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SALT LAKE CITY — A high school senior paralyzed three years ago from an accidental shooting fulfilled his final goal Thursday. He walked at his graduation.
Chance Sackett amazed everyone, collecting his diploma amidst cheering and a standing ovation. It was an emotional experience few could forget.
His parents, Bret and Michelle, were among hundreds of friends and family plus more than 700 students graduating from Copper Hills High School.
“I shed some tears. I always knew he could do it. You know he always sets goals, and every goal he’s set, he’s met,” Bret Sackett said.
Chance’s mother says the graduation was an emotional roller coaster ride. “The joy that you feel and your heart is pumping and it’s exciting — and scary,” she said.
In heavy therapy sessions, Chance had been practicing this walk for a long time. More than a year ago, a unique machine at the Neuroworx Rehabilitation Center had to do the walking for him. The concept called neuroplasticity assumes that like many others in his position, he could renew motion on his own through concentration and repetition.
But walking wasn’t all Chance wanted to do.
Early this year, he was carried out to a competition mat and despite his paralyzed legs, he wrestled in an exhibition match.
It was so emotional, his opponent from Alta High carried him back to his teammates on the sidelines, saying it was an experience he would never forget. But as incredible as this event played out, Chance’s end goal was yet to come.
In the early stages of rehabilitation in 2013, he said, “I don’t want to live the rest of my life in a wheelchair. I want to go on with my life and graduate with my class — walking up there.”
So it happened on this day in graduation ceremonies at EnergySolutions Arena.
I have never seen a stronger act of courage by a student. Chance will bow to no one. He will never quit when faced with a challenge.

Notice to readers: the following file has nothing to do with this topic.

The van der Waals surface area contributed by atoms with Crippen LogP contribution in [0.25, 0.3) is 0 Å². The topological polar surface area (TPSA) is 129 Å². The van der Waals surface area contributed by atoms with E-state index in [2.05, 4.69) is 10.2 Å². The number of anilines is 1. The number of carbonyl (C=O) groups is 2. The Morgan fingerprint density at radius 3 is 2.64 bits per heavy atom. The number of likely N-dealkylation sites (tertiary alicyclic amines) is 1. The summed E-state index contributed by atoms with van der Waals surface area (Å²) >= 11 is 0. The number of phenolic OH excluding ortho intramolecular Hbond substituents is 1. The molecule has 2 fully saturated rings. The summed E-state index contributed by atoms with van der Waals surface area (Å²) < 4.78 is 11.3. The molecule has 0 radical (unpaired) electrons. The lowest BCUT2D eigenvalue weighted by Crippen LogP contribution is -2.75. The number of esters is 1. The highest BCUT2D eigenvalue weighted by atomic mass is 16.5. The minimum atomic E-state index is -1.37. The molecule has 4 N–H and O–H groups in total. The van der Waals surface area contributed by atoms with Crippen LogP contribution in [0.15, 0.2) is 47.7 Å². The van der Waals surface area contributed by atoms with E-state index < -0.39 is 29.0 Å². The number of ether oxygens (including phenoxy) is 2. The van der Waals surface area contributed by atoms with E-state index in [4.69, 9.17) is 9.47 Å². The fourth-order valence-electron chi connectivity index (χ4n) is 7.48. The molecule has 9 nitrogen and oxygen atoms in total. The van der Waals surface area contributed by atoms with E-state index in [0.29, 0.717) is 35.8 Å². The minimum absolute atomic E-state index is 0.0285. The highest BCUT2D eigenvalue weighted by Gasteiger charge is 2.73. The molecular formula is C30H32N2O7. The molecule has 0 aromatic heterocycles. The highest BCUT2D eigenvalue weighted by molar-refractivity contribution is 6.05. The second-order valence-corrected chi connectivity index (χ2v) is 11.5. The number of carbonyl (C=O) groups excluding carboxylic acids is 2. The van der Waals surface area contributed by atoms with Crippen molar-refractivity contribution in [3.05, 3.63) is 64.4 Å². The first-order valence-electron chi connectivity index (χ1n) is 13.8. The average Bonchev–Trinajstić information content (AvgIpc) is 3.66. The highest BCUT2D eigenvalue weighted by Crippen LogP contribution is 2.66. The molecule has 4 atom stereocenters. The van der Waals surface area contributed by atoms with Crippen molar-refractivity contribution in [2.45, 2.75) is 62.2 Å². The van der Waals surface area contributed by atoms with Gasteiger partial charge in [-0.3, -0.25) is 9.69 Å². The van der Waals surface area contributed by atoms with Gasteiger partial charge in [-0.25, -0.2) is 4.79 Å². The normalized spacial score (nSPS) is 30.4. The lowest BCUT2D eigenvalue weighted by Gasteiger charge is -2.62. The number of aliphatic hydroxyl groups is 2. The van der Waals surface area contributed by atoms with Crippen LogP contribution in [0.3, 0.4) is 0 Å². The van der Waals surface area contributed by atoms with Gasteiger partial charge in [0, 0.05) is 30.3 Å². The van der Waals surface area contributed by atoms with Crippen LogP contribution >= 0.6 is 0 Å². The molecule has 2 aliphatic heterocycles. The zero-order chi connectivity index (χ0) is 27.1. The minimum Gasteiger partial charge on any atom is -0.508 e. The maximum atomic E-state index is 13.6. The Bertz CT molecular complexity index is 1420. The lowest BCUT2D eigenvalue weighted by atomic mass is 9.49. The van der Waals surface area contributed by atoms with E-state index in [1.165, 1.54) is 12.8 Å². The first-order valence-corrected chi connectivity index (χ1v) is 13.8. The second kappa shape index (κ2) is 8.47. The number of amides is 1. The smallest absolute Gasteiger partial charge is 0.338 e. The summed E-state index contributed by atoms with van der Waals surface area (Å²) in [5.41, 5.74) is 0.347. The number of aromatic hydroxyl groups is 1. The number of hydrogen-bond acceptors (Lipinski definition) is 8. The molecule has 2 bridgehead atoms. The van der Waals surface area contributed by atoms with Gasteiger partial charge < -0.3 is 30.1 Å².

–Todd Quarnberg, Copper Hills High School
“I’m predicting that Chance will have gained the respect of thousands of students and staff and guests who witnessed his courage today,” said principal Todd Quarnberg.
And courage it was. Chance used crutches to walk from his seat on the second row. But when he reached the stairs, he put them aside, walking up the stairs and then across the stage with no mechanical aids.
Like he said before in rehab at Neuroworx, “I have to think about it really hard. If I don’t think hard enough, my toes drag. I ruin my shoes.”
This day was more difficult because of the crowd and the stress Chance felt to keep his balance as his body moved forward.
“It was like every step I took I had to focus on what I had learned, what I had planned out in making this walk,” he said.
For Chance it was a long walk. He crossed the stage, picked up his diploma, then walked down a center flight of stairs to retrieve the crutches.
“I was stoked. It was awesome. I made it,” he later told us.
With high school behind him now, it’s on to Snow College and a career. His next step, he says, to eventually walk around all the time without crutches.
As his high school principal said during the ceremonies, “I have never seen a stronger act of courage by a student. Chance will bow to no one. He will never quit when faced with a challenge.”